Zootopia – 4 out of 5
I don’t know what it was about Zootopia and its trailers but I just wasn’t sold on the thing. Granted, I didn’t think it looked stupid but I wasn’t totally sold on seeing it in the theaters when it came out. I was taken back by how well it did in theaters and how great all the critics thought it was. After finally watching it, I get it and wished I would have giving it a shot earlier.
|Is Fox News in this reality just as crazy?|
In a world where mankind doesn’t exists and animals somehow evolved past the days of hunter and prey, Judy Hopps (Ginnifer Goodwin) is a bunny who hopes to one day move to the big city and become a cop—an occupation usually reserved for big and strong predator animals. However, after Judy finds herself getting involved with the life of a con fox named Nick Wilde (Jason Bateman), she is forced to address her own prejudices in her life and finds these questions and ideas being put to the test when various predators in the city of Zootopia are going feral and attacking people. Can Judy and Kevin work together to save the people of the city or will their differences tear them apart?
|Bunnies Lives Matter.|
|Is there any role that Idris Elba isn't amazing in?|
On the surface, Zootopia has some fantastic animation and voice acting—with cast that also includes Idris Elba, Jenny Slate, Nate Torrence, J.K. Simmons and Alan Tudyk (to name a few). The story litters in some fun references to things like Frozen and Breaking Bad and there’s some fun and amusing gags. Sure, there are some predictable and kinda awkward animal-based puns that are Dad joke-esque but, for the most part, this film is very cute, fun and very funny. However, there was one thing about the movie I wasn’t prepared for and was completely blown away with.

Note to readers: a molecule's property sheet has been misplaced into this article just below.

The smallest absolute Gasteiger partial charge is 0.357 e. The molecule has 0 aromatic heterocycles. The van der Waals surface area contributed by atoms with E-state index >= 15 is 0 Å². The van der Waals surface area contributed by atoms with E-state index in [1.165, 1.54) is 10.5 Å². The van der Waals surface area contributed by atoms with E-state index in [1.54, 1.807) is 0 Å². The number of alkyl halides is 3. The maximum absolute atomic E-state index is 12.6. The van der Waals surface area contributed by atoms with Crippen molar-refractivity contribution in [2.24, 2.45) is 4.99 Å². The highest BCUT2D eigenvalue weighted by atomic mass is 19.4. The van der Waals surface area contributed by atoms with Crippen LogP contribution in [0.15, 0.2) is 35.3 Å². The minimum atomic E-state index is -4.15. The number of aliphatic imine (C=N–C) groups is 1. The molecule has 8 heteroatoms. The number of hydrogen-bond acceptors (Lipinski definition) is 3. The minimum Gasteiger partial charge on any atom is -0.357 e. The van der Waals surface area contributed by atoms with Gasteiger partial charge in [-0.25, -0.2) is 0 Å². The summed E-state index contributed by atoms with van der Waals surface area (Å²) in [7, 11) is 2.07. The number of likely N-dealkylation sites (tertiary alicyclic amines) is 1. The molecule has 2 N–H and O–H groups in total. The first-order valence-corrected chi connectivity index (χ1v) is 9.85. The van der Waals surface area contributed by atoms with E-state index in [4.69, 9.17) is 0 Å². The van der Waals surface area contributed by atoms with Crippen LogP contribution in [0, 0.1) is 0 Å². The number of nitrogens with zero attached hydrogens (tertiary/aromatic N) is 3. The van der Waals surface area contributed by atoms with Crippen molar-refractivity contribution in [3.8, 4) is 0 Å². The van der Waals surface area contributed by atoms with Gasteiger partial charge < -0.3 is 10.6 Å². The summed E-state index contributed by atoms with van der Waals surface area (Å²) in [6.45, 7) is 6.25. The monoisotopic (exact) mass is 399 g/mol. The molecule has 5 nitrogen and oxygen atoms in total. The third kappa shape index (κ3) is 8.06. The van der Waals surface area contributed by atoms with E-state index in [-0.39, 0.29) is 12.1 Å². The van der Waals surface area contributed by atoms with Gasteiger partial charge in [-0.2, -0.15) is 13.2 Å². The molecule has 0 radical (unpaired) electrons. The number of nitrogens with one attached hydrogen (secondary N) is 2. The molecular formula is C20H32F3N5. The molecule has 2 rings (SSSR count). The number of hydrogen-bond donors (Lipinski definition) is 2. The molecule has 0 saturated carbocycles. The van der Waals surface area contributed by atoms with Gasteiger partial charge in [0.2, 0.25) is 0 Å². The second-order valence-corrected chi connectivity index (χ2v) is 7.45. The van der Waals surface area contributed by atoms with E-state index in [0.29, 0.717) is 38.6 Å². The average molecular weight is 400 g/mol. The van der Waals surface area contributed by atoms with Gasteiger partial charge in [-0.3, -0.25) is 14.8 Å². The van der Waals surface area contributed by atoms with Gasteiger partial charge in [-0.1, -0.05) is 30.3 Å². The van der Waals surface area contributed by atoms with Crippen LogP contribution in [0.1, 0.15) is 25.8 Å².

|Um...That's not sanitary.|
Zootopia is all about racism and overcoming prejudices. What makes this incredible is the fact it tells this through the medium of a cartoon with talking animals. While this isn’t the first time social commentary has been expressed through means that are typically reserved for colorful children’s films, it still was very creative to watch and take in. Often the idea of having an animated film about talking animals feels generic but this film fantastically promotes discussion about xenophobia and does so without ever feeling preachy or being a jerk about it. This process really makes the story hit home and capture the drama of Judy’s preconceived notions of Nick the Fox and the emotion the hits when Judy realizes she’s wrong was quite touching and sweet. Granted, this film isn’t nearly emotional as something Pixar makes because they deal mostly in stories directly from the heart and this one’s emotional context stems more from its social commentary. But that in no way makes it any less amazing.
|This scene might have been overplayed and kinda hacky DMV stuff that would|
make up the material of a middle-aged comic but it was still pretty funny.
Zootopia is an adorable but pretty poignant animated feature but I don’t know if it has the replay value that I see in some other animated features. Some of the puns and gags aren’t incredibly funny and the prerequisite pop song in the film feels more generic than the usual songs that come with these films—like this song is really on the nose with its message while the film’s story is far more subtle. However, despite this, it is a fantastic film that has a great message.